Why it’s important to toot your own horn

By |  August 24, 2021 0 Comments
Photo: Photobuay iStock / Getty Images Plus

Photo: Photobuay iStock / Getty Images Plus

A common thread on industry forums is the aggravation superintendents feel toward golfers and course leadership for not being aware of the good work that is done to constantly improve the course. Golf course superintendents are extremely talented when it comes to identifying and solving problems. Unfortunately, they are equally lacking when it comes to documenting their accomplishments. If you are feeling unappreciated, you might have no one to blame more than yourself.

An old classmate of mine, Tommy Witt, may be the best I have ever seen at documenting his accomplishments via a portfolio. Tommy even has his own website and domain that is certainly worth a visit. Tommy has developed his portfolio throughout his entire career but started out pretty basic he simply documented his course improvement efforts with before and after pictures. No project was too small. His efforts were organized into an album (portfolio) that he shared with his golfers, course leadership and prospective employers. Tommy’s dedication to documenting his accomplishments (and those of his staff) played a large role in the success he has enjoyed and earned as one of the country’s top superintendents.

In addition to being an invaluable communication tool with your existing employers, a photographic portfolio will prove to be a huge asset when you are applying for a new position. Put yourself in the position of the person who is trying to decide which applicant to hire. In addition to the standard resume, yours includes a link to your portfolio illustrating your skills and accomplishments. You might very well be the only applicant who invites your prospective employer to view your work in this manner giving you a real advantage.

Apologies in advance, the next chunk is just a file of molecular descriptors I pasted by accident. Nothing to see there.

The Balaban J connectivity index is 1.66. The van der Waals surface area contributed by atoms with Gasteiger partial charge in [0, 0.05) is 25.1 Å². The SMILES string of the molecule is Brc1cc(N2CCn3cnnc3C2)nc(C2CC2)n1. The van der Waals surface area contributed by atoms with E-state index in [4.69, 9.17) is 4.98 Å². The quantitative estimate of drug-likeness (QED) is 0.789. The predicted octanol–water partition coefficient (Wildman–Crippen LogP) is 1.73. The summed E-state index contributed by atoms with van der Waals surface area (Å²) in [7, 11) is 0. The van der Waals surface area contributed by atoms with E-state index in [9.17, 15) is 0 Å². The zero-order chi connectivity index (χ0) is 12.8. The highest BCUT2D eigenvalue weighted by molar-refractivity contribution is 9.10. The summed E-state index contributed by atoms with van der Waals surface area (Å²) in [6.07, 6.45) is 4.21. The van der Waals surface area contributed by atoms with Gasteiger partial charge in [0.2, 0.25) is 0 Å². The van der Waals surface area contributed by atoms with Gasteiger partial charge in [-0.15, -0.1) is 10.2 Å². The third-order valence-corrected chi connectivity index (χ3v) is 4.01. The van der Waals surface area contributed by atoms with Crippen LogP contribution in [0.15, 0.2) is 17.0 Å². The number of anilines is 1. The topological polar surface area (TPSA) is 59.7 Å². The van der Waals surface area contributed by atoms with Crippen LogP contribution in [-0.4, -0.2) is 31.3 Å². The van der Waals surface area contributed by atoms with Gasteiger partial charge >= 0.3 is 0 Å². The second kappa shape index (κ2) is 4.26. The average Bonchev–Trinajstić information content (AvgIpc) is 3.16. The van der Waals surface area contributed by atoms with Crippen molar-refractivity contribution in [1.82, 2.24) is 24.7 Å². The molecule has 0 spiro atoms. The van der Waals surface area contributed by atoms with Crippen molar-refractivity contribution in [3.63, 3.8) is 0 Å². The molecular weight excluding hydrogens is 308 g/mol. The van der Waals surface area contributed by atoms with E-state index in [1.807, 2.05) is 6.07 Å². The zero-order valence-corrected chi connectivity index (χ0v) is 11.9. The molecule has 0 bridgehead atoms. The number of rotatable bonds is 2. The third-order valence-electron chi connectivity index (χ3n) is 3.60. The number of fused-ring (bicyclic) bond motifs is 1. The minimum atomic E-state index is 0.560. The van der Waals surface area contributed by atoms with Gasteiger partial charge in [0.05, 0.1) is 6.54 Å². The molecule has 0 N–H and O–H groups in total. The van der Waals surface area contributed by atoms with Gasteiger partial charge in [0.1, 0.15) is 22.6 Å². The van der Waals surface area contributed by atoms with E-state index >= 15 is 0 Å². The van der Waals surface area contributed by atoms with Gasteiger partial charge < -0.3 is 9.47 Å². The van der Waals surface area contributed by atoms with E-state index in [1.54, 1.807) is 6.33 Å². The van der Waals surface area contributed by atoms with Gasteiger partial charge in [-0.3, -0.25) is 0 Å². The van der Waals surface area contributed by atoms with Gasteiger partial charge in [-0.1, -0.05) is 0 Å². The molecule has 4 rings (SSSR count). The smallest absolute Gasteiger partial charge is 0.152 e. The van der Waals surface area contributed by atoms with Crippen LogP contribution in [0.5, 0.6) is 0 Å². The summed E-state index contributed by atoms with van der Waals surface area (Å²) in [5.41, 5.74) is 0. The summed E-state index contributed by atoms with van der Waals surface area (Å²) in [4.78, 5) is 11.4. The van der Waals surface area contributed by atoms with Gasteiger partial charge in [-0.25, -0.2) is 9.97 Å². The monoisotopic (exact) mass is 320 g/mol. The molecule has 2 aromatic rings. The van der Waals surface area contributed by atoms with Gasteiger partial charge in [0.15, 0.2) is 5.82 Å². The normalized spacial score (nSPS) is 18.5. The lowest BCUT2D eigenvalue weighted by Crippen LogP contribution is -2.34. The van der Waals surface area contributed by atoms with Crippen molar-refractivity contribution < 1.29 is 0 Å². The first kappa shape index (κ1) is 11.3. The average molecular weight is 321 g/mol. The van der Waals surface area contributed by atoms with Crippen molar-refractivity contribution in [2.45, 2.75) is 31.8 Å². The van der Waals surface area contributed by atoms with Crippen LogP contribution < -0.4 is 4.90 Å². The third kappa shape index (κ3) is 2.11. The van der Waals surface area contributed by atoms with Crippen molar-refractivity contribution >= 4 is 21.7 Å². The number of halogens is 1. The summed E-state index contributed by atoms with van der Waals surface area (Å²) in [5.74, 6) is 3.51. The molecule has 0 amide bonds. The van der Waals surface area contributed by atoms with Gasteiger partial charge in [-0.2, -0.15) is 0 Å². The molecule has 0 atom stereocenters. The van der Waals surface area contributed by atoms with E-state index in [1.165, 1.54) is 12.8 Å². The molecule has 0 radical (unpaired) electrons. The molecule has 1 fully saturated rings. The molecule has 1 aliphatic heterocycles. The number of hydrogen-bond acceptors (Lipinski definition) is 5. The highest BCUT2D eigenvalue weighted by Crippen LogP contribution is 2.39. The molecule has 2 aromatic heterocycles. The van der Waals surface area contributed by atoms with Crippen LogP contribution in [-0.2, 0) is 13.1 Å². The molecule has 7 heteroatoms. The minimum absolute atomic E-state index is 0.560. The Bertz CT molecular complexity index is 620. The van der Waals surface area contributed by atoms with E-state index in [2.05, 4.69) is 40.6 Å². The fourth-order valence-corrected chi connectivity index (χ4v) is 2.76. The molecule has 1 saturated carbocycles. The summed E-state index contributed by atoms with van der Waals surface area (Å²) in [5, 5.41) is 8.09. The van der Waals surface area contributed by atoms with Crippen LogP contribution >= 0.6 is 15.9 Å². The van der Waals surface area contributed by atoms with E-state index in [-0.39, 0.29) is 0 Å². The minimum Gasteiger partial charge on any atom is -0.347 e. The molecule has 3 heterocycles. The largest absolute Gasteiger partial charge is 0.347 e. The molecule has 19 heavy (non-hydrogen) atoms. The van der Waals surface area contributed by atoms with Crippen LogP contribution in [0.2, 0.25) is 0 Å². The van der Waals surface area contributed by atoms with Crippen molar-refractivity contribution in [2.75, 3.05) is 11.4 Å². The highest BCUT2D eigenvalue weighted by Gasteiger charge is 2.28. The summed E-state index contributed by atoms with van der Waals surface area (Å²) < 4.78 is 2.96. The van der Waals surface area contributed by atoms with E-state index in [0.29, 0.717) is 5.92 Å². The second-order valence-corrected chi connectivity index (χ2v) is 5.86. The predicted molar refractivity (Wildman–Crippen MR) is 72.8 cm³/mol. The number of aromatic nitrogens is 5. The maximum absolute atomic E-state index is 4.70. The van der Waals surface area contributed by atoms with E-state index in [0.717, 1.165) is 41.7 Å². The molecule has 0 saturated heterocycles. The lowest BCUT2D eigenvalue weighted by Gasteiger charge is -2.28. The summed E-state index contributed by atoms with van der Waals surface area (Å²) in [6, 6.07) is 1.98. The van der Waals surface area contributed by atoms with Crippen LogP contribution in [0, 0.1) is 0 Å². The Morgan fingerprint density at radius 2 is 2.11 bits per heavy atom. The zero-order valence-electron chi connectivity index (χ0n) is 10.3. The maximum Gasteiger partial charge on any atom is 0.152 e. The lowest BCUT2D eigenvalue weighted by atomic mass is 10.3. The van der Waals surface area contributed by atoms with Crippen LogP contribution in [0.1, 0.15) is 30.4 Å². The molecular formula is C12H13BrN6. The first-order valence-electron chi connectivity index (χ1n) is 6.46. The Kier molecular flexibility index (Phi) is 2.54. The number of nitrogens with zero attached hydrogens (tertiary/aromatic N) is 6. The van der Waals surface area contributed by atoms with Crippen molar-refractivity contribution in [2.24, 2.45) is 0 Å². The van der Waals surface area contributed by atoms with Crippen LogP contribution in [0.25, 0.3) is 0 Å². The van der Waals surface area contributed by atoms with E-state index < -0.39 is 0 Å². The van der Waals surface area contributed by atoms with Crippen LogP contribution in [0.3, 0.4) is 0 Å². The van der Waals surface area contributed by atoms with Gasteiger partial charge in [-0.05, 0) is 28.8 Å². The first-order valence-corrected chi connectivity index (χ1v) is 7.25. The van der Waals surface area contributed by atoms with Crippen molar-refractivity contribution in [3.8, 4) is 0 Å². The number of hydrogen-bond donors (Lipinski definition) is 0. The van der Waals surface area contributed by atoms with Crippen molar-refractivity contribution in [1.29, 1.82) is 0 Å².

Start today

It is never too late to start building your own portfolio. Although there are tons of software programs and apps to help you create a highly professional end product, I suggest you start by simply taking photos of the projects you want to complete and uploading them into a photo site such as Google Photos. These projects could be as simple as leveling heads, fixing leaks, removing specific trees, painting ball washers, edging bunkers, etc. Obviously, larger projects such as leveling tees, rebuilding bunkers, weed control and so on should also be identified.

In other words, create a photographic “to-do” list. Be sure to include a brief description of the project as well as how you plan to address it. Once the project is completed, be certain to photograph the finished product and briefly describe how it was accomplished. One of the many powerful tools in Google Photos is the ability to create albums and then share them with anyone you like. Each project should be organized into its own album making organization and sharing much more effective.

As your photographic portfolio grows, even you might be surprised at how much you have achieved over the years. Remember, it is unlikely that anyone else is going to document your accomplishments so it is up to you to tell your own story.

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About the Author: Jim Moore

Jim Moore is the retired director of education and outreach for the USGA Green Section. While with USGA, Moore made more than 1,000 consulting visits to golf courses in the U.S., Mexico and Germany. Now retired, he lives on the family farm in McGregor, Texas.

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